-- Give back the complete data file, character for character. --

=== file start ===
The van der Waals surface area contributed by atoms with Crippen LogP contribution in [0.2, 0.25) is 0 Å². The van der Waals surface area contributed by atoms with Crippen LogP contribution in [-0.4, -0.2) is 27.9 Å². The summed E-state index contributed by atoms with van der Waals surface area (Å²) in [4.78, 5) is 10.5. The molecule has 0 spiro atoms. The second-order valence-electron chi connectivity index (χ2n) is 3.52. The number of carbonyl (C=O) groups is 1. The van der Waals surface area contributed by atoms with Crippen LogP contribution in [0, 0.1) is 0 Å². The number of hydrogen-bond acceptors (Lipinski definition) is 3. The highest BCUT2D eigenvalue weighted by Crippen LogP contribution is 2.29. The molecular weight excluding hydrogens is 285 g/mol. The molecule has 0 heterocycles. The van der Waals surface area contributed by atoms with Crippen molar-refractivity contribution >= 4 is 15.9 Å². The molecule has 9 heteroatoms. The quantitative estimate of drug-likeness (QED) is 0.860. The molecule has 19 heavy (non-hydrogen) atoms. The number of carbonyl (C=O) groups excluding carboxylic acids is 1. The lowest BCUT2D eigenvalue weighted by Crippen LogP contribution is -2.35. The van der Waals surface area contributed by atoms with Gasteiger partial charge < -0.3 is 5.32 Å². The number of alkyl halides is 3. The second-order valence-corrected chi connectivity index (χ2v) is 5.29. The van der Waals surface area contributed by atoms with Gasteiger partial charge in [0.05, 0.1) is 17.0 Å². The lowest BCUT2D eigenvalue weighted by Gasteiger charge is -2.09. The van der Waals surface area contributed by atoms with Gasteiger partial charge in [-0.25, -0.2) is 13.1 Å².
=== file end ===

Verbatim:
The van der Waals surface area contributed by atoms with Crippen LogP contribution in [0.2, 0.25) is 0 Å². The van der Waals surface area contributed by atoms with Crippen LogP contribution in [-0.4, -0.2) is 27.9 Å². The summed E-state index contributed by atoms with van der Waals surface area (Å²) in [4.78, 5) is 10.5. The molecule has 0 spiro atoms. The second-order valence-electron chi connectivity index (χ2n) is 3.52. The number of carbonyl (C=O) groups is 1. The van der Waals surface area contributed by atoms with Crippen LogP contribution in [0, 0.1) is 0 Å². The number of hydrogen-bond acceptors (Lipinski definition) is 3. The highest BCUT2D eigenvalue weighted by Crippen LogP contribution is 2.29. The molecular weight excluding hydrogens is 285 g/mol. The molecule has 0 heterocycles. The van der Waals surface area contributed by atoms with Crippen molar-refractivity contribution >= 4 is 15.9 Å². The molecule has 9 heteroatoms. The quantitative estimate of drug-likeness (QED) is 0.860. The molecule has 19 heavy (non-hydrogen) atoms. The number of carbonyl (C=O) groups excluding carboxylic acids is 1. The lowest BCUT2D eigenvalue weighted by Crippen LogP contribution is -2.35. The van der Waals surface area contributed by atoms with Gasteiger partial charge < -0.3 is 5.32 Å². The number of alkyl halides is 3. The second-order valence-corrected chi connectivity index (χ2v) is 5.29. The van der Waals surface area contributed by atoms with Gasteiger partial charge in [0.05, 0.1) is 17.0 Å². The lowest BCUT2D eigenvalue weighted by Gasteiger charge is -2.09. The van der Waals surface area contributed by atoms with Gasteiger partial charge in [-0.25, -0.2) is 13.1 Å².